Transfer of cargo can now begin with the Dragon spaceship being attached to the Harmony module on the International Space Station. This article details the securement of the cargo ship after its arrival, earlier.
A little over two hours after it was captured by Expedition 52 Flight Engineers Jack Fischer and Peggy Whitson, the unpiloted SpaceX Dragon cargo craft was attached to the Earth-facing side of the Harmony module of the International Space Station for cargo transfer. Ground controllers at Mission Control, Houston reported that Dragon was bolted into place at 12:07 p.m. EDT as the station flew 258 statute miles over central Kazakhstan.
Earlier, the Dragon was grappled by Fischer and Whitson using the Canadarm2 robotic arm at 9:52 a.m. EDT at the completion of a flawless two-day journey for the resupply vehicle following its launch atop a SpaceX Falcon 9 rocket from the Kennedy Space Center, Florida on Saturday.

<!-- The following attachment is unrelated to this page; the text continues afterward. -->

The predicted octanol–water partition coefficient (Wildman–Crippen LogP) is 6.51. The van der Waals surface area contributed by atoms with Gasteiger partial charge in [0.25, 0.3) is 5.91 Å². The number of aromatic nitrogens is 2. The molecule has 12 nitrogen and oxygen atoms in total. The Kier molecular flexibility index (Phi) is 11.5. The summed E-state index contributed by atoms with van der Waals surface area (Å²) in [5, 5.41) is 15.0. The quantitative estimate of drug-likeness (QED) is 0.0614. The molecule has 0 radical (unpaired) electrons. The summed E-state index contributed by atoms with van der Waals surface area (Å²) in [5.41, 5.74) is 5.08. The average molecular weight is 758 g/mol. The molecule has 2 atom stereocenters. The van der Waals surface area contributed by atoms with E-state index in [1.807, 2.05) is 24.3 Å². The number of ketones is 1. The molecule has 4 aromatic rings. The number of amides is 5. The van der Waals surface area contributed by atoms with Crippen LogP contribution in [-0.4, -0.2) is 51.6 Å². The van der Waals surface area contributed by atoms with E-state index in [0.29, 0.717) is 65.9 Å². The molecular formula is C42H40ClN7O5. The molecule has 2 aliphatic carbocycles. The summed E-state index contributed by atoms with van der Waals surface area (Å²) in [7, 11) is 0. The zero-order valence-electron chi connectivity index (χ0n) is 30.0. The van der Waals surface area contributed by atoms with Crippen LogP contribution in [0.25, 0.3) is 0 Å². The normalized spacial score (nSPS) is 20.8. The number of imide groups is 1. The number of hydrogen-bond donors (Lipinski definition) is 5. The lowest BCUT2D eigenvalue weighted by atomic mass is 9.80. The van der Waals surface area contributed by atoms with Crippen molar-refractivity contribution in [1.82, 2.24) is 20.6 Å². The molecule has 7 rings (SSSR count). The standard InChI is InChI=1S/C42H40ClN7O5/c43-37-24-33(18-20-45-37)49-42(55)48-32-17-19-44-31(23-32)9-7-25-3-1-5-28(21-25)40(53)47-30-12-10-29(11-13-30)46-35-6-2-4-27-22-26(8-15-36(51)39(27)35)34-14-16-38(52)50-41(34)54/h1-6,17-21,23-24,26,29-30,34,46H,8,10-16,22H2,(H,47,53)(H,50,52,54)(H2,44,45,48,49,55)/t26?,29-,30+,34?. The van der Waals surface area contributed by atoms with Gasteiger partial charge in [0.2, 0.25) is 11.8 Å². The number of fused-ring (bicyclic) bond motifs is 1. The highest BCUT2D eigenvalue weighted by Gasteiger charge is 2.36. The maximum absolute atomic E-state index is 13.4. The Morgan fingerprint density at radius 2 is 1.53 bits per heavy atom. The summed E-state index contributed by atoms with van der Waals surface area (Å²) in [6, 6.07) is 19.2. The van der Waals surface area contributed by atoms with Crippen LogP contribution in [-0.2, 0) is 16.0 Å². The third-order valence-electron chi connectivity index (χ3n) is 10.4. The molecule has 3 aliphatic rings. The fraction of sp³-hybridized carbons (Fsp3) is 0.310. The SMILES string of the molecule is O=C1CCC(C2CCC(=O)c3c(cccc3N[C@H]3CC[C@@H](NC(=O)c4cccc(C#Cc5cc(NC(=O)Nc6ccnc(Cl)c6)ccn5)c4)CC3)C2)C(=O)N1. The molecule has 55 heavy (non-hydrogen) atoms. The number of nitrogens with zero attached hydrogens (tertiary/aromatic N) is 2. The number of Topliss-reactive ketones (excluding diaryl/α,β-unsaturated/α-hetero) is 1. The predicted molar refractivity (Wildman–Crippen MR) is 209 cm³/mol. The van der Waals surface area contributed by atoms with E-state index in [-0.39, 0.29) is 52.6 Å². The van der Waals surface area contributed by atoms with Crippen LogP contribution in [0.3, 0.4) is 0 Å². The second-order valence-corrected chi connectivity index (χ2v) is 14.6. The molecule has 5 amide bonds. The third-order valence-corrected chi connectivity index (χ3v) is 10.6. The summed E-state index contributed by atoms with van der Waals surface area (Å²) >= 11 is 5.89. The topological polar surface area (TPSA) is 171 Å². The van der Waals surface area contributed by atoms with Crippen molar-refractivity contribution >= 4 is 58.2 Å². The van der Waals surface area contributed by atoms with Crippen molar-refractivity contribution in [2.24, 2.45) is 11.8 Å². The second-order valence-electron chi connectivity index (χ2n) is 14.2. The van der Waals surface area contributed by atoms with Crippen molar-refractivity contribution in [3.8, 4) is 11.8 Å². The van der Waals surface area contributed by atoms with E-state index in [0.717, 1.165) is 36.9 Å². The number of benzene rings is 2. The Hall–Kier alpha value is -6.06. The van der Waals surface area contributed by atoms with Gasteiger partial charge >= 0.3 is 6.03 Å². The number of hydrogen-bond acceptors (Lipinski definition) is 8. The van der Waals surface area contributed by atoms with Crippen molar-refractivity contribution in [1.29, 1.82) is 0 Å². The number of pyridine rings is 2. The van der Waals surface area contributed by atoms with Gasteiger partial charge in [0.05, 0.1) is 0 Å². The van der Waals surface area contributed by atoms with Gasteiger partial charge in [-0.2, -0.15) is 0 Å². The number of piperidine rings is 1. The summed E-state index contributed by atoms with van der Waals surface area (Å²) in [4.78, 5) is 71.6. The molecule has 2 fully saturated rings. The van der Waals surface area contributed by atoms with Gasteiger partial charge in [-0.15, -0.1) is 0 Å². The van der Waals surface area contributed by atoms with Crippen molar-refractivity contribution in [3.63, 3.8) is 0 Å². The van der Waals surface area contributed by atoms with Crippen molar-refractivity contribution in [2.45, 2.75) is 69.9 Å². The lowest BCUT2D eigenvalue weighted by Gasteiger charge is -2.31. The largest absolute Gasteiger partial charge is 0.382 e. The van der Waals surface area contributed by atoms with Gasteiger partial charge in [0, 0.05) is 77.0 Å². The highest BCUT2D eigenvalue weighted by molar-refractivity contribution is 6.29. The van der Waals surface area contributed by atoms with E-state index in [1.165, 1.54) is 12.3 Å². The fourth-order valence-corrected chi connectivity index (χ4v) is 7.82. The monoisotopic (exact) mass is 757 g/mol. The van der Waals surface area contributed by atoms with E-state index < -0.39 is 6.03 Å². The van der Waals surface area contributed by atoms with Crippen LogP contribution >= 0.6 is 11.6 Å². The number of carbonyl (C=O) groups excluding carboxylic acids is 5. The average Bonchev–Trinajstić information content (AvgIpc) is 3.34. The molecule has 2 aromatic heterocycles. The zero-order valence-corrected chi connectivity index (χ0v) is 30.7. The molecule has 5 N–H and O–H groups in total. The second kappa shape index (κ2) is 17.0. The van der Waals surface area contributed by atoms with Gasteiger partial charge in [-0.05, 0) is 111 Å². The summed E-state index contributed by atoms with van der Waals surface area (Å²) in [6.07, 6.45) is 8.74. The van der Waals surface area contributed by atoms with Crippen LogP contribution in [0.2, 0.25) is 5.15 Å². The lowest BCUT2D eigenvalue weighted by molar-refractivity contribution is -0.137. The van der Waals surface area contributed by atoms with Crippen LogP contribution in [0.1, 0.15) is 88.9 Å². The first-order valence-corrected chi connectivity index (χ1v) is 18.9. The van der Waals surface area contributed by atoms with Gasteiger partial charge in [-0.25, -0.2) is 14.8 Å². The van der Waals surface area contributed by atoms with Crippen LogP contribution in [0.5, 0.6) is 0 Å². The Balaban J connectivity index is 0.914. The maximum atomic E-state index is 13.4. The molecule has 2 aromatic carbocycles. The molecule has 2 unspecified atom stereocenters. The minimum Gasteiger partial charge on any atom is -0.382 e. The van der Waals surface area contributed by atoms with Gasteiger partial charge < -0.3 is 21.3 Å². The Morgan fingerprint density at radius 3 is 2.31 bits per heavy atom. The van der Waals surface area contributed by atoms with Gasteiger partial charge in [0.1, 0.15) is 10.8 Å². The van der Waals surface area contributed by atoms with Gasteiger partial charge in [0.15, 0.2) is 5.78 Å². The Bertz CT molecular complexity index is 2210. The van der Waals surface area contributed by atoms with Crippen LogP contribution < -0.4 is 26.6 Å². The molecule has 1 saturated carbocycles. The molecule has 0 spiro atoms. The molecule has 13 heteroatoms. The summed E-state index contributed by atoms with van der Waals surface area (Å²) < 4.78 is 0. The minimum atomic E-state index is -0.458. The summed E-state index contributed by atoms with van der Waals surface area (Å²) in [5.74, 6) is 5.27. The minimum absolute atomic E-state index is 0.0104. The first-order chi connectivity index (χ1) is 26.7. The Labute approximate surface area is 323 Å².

The station crew expects to open Dragon’s hatch later today to begin transferring time-critical scientific experiments. Dragon will remain attached to the complex until July 2, when it will be detached from Harmony and robotically released for its deorbit back into the Earth’s atmosphere and a parachute-assisted splashdown in the Pacific Ocean.
This is the image of the Dragon spacecraft as it was secured and set for module attachment for cargo transfer:
While the International Space Station was traveling about 250 miles over the south Atlantic ocean east of the coast of Argentina, Flight Engineers Jack Fischer and Peggy Whitson of NASA captured Dragon a few minutes ahead of schedule at 9:52 a.m. EDT.
Following its capture, the SpaceX Dragon cargo ship will be maneuvered by ground controllers operating the International Space Station’s robotic arm for installation onto the Earth-facing port of the Harmony module. For updates on installation and more information about the SpaceX CRS-11 mission, visit www.nasa.gov/spacex.
Written By: Mark Garcia NASA
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